I have written a blog post on Rooted Cosmopolitans (TOI: https://blogs.timesofisrael.com/rooted-cosmopolitans/ ) and two on Tribalism (TOI: https://blogs.timesofisrael.com/tribalism/ ) and (TOI: https://blogs.timesofisrael.com/tribalism-again/ ).
This post is an attempt to bring these perspectives together and to compare them both to the pejorative term used by the Soviet Union in the 1950s and 1960s against many Jews, i.e. “rootless cosmopolitans”.
Let’s start with “rootless cosmopolitans”. These were people allegedly with no roots in a specific nation or ethnicity but saw themselves as cosmopolitan or “citizens of the world” in the words of Tom Paine and in the ideas of other Enlightenment thinkers. In times of nationalistic fervor, rootless cosmopolitans are despised by all sides. Who are rootless cosmopolitans today? Perhaps some Marxists believe in a worldwide workers republic, perhaps some expansionist EU bureaucrats and politicians, perhaps some UN, World Bank, and IMF bureaucrats, perhaps utilitarians such as Pete Singer, an advocate of universal contributions to help the hundreds of millions of malnourished poor, and perhaps a writer like the New York Times correspondent, Nick Kristof, who writes movingly of peoples’ suffering across the globe. I think these folk comprise a minuscule percentage of humanity.
Now, moving on to “rooted cosmopolitanism” as defined in my TOI article. I will quote from that article “This idea is encapsulated in the term “rooted cosmopolitan”. A person may be rooted or strongly attached to his homeland, locality, and religion and yet have a feeling, a care, and a commitment to the welfare of all humanity. Rootedness and cosmopolitanism are not mutually exclusive. I am rooted as an American, a Brit, an Israeli, and a Jew (listed alphabetically since my priorities of identification change depending on external events, my mood, and current interests and involvement).” As I stated in that TOI post, in times of war a rooted cosmopolitan is torn between rooted tribal loyalties and a humanitarian concern for all of humanity.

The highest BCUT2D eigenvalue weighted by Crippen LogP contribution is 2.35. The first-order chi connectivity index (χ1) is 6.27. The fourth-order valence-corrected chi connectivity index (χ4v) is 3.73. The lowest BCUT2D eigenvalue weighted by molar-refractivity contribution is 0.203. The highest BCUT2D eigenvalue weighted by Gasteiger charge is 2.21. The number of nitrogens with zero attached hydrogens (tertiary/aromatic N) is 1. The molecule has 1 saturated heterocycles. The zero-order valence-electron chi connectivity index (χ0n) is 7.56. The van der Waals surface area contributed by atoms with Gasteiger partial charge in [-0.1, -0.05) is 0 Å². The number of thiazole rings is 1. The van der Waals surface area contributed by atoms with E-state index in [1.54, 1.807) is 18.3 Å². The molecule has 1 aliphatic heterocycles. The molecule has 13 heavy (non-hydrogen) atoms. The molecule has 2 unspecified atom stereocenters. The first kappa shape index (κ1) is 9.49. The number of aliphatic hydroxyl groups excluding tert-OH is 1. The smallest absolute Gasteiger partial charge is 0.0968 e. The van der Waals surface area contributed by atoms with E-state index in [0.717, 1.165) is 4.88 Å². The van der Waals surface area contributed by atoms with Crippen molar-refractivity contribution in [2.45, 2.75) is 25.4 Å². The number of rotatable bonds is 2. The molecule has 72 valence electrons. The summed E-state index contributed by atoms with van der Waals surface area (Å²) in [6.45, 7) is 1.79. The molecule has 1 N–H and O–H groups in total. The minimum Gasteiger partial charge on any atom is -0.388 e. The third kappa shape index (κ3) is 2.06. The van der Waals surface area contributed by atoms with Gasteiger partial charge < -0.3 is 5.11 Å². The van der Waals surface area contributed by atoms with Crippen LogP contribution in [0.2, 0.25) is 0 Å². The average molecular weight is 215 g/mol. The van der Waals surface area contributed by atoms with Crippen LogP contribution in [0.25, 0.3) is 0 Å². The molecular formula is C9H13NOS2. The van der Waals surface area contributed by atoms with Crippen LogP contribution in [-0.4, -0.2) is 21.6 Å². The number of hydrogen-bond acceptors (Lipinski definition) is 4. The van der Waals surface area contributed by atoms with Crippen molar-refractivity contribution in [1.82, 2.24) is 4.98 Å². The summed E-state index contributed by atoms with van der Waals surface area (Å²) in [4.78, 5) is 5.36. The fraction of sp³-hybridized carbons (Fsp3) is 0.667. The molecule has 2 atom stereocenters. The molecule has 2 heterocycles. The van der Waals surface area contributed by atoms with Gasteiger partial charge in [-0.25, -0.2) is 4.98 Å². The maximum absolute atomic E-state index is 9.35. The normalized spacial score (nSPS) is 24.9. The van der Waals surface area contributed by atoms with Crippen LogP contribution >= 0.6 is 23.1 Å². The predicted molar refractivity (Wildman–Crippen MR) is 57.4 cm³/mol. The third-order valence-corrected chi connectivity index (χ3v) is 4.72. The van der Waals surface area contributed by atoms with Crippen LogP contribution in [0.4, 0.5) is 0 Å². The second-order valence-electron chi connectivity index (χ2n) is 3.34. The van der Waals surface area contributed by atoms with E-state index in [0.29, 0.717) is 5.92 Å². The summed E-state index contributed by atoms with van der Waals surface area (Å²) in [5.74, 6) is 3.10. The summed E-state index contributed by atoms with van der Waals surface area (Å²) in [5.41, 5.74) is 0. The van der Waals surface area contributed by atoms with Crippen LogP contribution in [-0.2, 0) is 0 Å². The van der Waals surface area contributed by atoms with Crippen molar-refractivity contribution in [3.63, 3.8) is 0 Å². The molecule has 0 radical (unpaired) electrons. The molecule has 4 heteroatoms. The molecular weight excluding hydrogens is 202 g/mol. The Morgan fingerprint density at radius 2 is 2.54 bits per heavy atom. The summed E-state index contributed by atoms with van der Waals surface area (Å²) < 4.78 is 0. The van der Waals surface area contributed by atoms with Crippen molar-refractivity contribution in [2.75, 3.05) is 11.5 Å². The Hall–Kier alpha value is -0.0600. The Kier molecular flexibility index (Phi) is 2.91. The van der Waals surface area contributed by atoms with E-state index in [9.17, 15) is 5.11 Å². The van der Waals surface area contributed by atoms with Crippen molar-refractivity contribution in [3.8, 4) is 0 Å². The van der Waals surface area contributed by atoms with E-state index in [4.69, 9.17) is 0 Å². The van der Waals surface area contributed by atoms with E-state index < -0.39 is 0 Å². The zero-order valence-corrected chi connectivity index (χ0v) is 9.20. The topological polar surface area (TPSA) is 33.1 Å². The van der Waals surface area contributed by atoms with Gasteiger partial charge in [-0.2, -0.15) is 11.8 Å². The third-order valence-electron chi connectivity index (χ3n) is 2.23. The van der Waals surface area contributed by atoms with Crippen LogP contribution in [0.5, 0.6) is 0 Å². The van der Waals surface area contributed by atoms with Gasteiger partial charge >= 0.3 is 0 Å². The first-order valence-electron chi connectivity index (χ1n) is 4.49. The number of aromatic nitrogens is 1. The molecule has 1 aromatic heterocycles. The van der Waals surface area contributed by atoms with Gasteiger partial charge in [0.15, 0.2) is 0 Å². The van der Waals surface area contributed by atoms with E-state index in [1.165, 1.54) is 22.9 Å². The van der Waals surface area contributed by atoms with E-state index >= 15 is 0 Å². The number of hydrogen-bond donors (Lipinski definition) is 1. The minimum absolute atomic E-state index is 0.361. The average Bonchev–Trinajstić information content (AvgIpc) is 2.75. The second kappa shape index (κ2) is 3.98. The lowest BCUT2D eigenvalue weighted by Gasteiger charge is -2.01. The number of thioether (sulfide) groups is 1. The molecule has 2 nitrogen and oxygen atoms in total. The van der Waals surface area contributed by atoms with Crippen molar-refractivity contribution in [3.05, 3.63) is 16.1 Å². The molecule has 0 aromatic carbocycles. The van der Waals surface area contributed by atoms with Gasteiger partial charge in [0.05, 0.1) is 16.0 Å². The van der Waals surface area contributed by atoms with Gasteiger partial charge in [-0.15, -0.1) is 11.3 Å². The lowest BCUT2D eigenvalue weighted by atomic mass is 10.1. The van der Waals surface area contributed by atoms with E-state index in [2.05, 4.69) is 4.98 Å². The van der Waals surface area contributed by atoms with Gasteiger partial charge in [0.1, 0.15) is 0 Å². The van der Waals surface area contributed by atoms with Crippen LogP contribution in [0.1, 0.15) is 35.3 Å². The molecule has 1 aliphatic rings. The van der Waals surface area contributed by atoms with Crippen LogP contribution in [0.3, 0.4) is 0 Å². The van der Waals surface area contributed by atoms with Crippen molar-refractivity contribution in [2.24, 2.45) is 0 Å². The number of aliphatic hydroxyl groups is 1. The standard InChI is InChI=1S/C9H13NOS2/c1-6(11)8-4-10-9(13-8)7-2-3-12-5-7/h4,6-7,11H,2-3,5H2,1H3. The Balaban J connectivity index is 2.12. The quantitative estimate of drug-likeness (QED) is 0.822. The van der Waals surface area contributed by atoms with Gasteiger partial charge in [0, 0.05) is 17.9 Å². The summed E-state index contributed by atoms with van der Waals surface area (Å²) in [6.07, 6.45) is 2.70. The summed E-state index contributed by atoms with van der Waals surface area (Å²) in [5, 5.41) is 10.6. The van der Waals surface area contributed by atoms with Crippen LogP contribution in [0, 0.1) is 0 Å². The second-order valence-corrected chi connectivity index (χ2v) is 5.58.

I think rooted cosmopolitans are rare, but not as rare as the rootless variety. Most of us are tribalists. We are concerned, talk about, and work for our own tribe. Some of the tribalists, at the more cosmopolitan end of the spectrum, may pay a casual genuflection towards other suffering tribes, for example, saying “my heart goes out to those poor people” and then immediately turn their focus on their own tribes’ sufferings and problems.
In times of war, the rootless cosmopolitan does not have a tribal stake. He may support one side believing that the major injustice was perpetrated by the other side. Usually, the tribalist looks almost exclusively at his side’s sufferings and losses. The blame for the conflict and the injustices performed in it are entirely owned by the enemy.
The rooted cosmopolitan has more of a problem in times of war. He supports his side but may have many qualms about the way that his side is fighting. He may equivocate – “their tribe did these wrongs; my tribe did these wrongs”. He may move into the tribalist camp and mainly support his own tribe. He may bend over backwards to describe and condemn the wrongs inflicted by his tribe. I think all these approaches have an air of hypocrisy about them that the attitudes of the rootless cosmopolitan and the tribalist lack. The rooted cosmopolitans’ position (and the rootless cosmopolitans) is directly addressed by President G. W . Bush’s statement after 9/11 – “you are either with us or with the terrorists”. The hypocrisy of the rooted cosmopolitan position is that he rejects the Bush dichotomy, but oscillates in between in his evaluation of wartime events. The rooted cosmopolitan’s lot is an unhappy one.